The Utah Statewide Information & Analysis Center (SIAC) was created to help the state’s law enforcement agencies identify and prevent threats to Utah’s citizens, communities, and critical infrastructure. SIAC needed a technology solution to help it more effectively identify threats posed by organized crime, gangs, drug cartels, and terrorists. The Fusion Core Solution, with robust capabilities provided by Microsoft Office SharePoint Server 2007 and ESRI ArcGIS Server Advanced Enterprise software, provided enhanced intelligence and information sharing capabilities. With the Fusion Core Solution, SIAC can utilize existing assets and integrate with domain-specific applications, while significantly and cost-effectively improving business processes, compliance, and reach. Now, SIAC is better able to prepare for and respond to crises and to counter potential threats and criminal activities.Situation
The Utah Statewide Information & Analysis Center (SIAC) is a public safety partnership designed to help Utah’s law enforcement agencies effectively identify and help prevent threats posed by criminal and terrorist organizations, while strengthening the ability of government to prepare for and respond to natural disasters and other events. As the state’s intelligence fusion center, the SIAC has three major operational areas:
Intelligence analysis and investigative case support
The Intelligence Liaison Officer program
Critical infrastructure protection
The SIAC’s focus areas include investigative case support, risk and threat assessment, organized crime and gang analysis, counter-narcotics and drug trafficking, and counterterrorism.
Like many other public safety organizations, the SIAC has experienced an increased need for secure and trusted information gathering, assessment, and sharing in a multiple-agency and multilevel environment—including Utah’s 29 county sheriff’s offices,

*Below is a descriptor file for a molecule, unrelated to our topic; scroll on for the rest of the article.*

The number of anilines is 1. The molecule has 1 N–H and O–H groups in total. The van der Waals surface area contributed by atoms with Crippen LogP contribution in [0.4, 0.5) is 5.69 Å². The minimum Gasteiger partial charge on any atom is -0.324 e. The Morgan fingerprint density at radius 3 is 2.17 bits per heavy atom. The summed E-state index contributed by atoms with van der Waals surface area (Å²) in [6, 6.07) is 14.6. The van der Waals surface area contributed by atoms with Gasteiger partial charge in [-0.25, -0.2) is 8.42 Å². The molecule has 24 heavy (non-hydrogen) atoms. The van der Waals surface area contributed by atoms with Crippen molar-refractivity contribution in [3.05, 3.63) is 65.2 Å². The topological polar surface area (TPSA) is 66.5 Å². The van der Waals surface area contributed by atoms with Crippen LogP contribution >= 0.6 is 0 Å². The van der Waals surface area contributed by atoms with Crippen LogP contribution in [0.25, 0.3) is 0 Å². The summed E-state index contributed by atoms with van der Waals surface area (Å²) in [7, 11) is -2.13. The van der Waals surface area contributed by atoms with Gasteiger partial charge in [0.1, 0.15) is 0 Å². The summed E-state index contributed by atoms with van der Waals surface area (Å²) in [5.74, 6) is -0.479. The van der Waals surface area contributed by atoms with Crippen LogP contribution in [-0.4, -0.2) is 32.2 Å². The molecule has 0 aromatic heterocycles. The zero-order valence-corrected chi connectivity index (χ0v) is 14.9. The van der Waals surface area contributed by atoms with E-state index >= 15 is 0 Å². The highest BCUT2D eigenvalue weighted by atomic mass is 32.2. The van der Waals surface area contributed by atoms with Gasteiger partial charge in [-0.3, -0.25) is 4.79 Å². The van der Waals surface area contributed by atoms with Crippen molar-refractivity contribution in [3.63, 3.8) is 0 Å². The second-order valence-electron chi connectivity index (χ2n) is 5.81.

||A unique aspect of this project is the deep partnership … between SIAC and the private sector to ensure the project’s success.... This approach significantly accelerated the project, allowing the team to go from bare servers to operation in 10 days.
Intelligence Bureau Chief, SIAC
more than 180 local law enforcement agencies, several corrections departments, and numerous specialized task forces. The SIAC also provides intelligence and security-related services to non-law enforcement and private sector entities. Though the SIAC provides intelligence support to all law enforcement agencies in the state, its daily operation is managed by the Utah Department of Public Safety.
The organization needed to be able to move information from intake to analysis to dissemination and archiving in a multiple-agency, multilevel environment, while utilizing existing assets and integrating with domain-specific applications.
“We needed the ability to take proactive action to prepare for and respond to crises and to counter potential threats and criminal activities. Our current system lacked effective data management practices,” says David Carabin, Intelligence Bureau Chief of the SIAC.
The SIAC collected information through different processes and methods, and without many data requirements. Once collected, the information was entered into proprietary and isolated systems, forcing analysts to sometimes enter the same data into two or more systems. These systems stored this information in data formats that were incompatible with other systems, requiring analysts to manually access and search multiple systems when running queries. Also, very little of the data included geospatial references, making it difficult to search or analyze the data by specific location or geographic region.
Additionally, the system did not allow for adequate supervisory oversight due to a lack of formalized workflows, compliance mechanisms, and data entry views. “SIAC managers lacked necessary situational awareness regarding what was being requested by customers and what projects personnel were working on. There was no way to track necessary performance metrics, which ultimately shape both the daily operation and the center’s strategic plan,” says Carabin.
Together, these factors adversely affected the ability of the SIAC to operate efficiently and effectively. SIAC personnel often became mired in manual and duplicative efforts, hindering their ability to make efficient use of the information; and supervisors lacked critical oversight and compliance capabilities. The SIAC needed a technology solution that would help reduce manual and duplicative efforts so that the organization could more effectively identify, prepare for, and respond to potential threats, natural disasters and other events.Solution
To help with these challenges, the SIAC chose the Fusion Core Solution, an easy-to-use, quick-to-configure solution that combines the robust capabilities of the ESRI ArcGIS Server Advanced Enterprise software and Microsoft Office SharePoint Server 2007.